Budget tablet market to boom this holiday season

Google plans to launch a version of its popular Nexus 7 tablet with a rock-bottom low price of $99, according to DigiTimes. But will the trade-offs Google needs to make to achieve that price be worth the discount? If Google follows through on the plan, the device would join a number of budget tablets that will sell for around $100 this holiday season, but many of the current $100 tables are not worth the savings.

Google is reportedly working with Asus on making both the $99 model and a second-generation, thinner Nexus 7 priced at $199. Asus, however, has already denied the reports.

The Nexus 7 is healthily selling at $199, so a $99 price point could be a game-changer. It also seems like a far stretch to make it to that price, even if Google takes some of the component cutbacks asumed necessary to reach that door-busting level. That said, such a price move could be strategic: A $99 Google tablet might be the only thing that could  keep the rumored iPad Mini from dominating the 7-inch tablet space. Many believe the iPad mini will cost between $250 and $300.

The low-cost tablet parade

It’ll be interesting to see how Google can manage to cut the price of the Nexus 7 in half, especially since the device costs $160 to build. The Nexus 7 already lacks a removable media card slot, HDMI-out, and rear camera.

Other inexpensive Android tablets have already paved the way. The Novo7 tablet, released first in China, features a 1GHz single-core MIPS processor, front and back cameras, and an HDMI port -- for under $100. But that tablet's pokey performance and unresponsive screen made it difficult to use, according to tablet reviewer Melisa J. Perenson.

The Smart Tab 1 tablet, priced at $125, runs Android 4.1 Jelly Bean and has expandable storage. It also uses an inexpensive single-core MIPS processor.

Analysts say a new generation of processors from MIPS called Aptiv rival those of ARM. I can’t help but think, though, that a single-core processor would be disappointing on the Google Nexus 7 for all but the most budget-conscious consumers. As positioned so far, Google's Nexus brand doesn't invoke images of a "budget" product.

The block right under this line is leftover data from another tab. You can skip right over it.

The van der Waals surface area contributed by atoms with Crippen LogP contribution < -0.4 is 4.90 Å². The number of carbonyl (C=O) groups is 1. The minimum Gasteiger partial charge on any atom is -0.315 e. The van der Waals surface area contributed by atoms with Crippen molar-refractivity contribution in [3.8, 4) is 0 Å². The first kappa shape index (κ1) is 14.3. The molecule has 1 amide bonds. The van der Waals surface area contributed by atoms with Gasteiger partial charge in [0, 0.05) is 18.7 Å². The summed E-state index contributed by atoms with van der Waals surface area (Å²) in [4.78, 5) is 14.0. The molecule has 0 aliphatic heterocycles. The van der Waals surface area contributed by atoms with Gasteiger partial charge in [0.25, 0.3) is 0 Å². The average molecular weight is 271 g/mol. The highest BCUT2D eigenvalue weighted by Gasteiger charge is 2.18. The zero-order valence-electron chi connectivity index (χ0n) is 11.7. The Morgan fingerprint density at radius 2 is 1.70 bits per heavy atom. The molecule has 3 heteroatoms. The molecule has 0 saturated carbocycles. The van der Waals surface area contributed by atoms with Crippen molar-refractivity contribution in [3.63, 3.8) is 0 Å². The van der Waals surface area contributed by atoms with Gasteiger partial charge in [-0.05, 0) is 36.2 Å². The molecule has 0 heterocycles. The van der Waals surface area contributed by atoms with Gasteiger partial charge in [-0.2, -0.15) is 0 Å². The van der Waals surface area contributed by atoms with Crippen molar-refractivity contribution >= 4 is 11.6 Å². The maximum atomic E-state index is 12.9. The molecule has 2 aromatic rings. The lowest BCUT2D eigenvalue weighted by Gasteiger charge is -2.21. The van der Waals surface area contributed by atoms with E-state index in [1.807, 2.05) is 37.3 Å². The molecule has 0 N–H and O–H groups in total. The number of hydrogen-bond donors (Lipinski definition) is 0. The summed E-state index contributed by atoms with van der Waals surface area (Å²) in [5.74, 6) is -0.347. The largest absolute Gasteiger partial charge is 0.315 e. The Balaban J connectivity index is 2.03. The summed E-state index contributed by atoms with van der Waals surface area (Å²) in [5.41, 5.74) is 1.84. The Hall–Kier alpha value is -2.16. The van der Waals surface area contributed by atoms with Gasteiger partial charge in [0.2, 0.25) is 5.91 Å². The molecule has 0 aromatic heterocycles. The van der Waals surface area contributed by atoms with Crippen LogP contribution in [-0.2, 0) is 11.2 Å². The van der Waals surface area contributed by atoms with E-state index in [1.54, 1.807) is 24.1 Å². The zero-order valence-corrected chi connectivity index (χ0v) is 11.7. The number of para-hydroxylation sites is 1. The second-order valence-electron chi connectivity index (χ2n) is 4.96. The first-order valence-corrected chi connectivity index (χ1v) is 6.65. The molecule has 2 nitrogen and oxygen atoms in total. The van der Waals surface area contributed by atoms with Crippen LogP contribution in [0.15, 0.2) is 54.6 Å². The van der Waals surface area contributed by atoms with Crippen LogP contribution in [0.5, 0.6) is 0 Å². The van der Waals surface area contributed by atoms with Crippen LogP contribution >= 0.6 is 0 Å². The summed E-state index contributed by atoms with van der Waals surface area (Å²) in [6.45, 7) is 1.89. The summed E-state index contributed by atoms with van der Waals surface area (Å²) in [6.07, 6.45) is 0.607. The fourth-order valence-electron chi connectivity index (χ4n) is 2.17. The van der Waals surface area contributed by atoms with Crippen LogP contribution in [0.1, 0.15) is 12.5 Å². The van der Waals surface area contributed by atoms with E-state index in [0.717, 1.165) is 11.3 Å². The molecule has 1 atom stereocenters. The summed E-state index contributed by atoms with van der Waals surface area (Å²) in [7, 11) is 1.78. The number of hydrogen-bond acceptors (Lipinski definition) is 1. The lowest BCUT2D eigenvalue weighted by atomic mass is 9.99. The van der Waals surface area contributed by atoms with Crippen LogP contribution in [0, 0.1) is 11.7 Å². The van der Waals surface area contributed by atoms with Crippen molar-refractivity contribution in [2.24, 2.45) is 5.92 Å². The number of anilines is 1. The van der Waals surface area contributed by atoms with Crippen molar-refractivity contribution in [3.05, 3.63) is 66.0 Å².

The Eken B70

This week, a 7-inch tablet called the Eken B70 showed up at the FCC. The Eken B70 is retailing for about $99 in China, and it could hit U.S. shelves if it meets FCC approval. This cheap Android tablet comes with very low-end specs: A resolution of just 800 by 480 pixels, 4GB storage, and an ARM Cortex-A8 single-core processor. It runs Android 4.0 with full access the Google Play store, and it comes with a healthy array of ports including mini-USB, full USB, and HDMI-out.

With Black Friday just around the corner, tablet prices will surely drop for the holiday rush, just as they did last year. Seven-inch Android tablets from Polaroid and Sylvania dropped to $80 and $100, respectively, and a 10-inch Archos Arnova tablet was just $150.

Cutting costs, (maybe) not corners

To make a $99 Nexus 7, Google would definitely have to make some sacrifices. Like the other budget tablet makers, Google and Asus could perhaps turn to a dual- or even single-core processor instead of the current quad-core Tegra 3.

Two other ways a $99 Google Nexus 7 tablet might be possible: A cheaper screen or less memory. Jack Gold, an analyst a J. Gold Associates, told Computerworld that a tablet’s biggest costs are the screen, the memory, and the processor. Together, they could make up 60 percent to 70 percent of a tablet’s costs, with the processor costing between $25 and $50.

So Google and Asus could cut the tablet price by reducing storage to just 4GB instead of 8GB.

Or Google could drop the screen resolution for the $99 Nexus 7 down to just 1024 by 600 pixels (instead of the current Nexus 7’s resolution of 1280 by 800 pixels). That’s a typical display resolution for many 7-inch tablets, not just the ultra-low-priced ones. The Samsung's $250 Galaxy 2 7.0, Amazon's $159 Kindle Fire, and Barnes & Noble's $179 Nook Tablet, for example, all have displays of 1024 by 600 pixels. Furthermore, each of those tablets also has 8GB of storage.

Whether a $99 Nexus 7 comes to fruition or not, next-generation Nexus 7 tablets will have fierce competition this holiday season. There will be the fire sales on the lower-end Android tablets, as usual, as well as more capable 7-inch tablets. Barnes & Noble’s new Nook HD and HD+ tablets and the Amazon Kindle Fire HD boast higher screen resolutions than their original models. The 7-inch tablet market should be a lot more interesting in the next few months.

For comprehensive coverage of the Android ecosystem, visit Greenbot.com.

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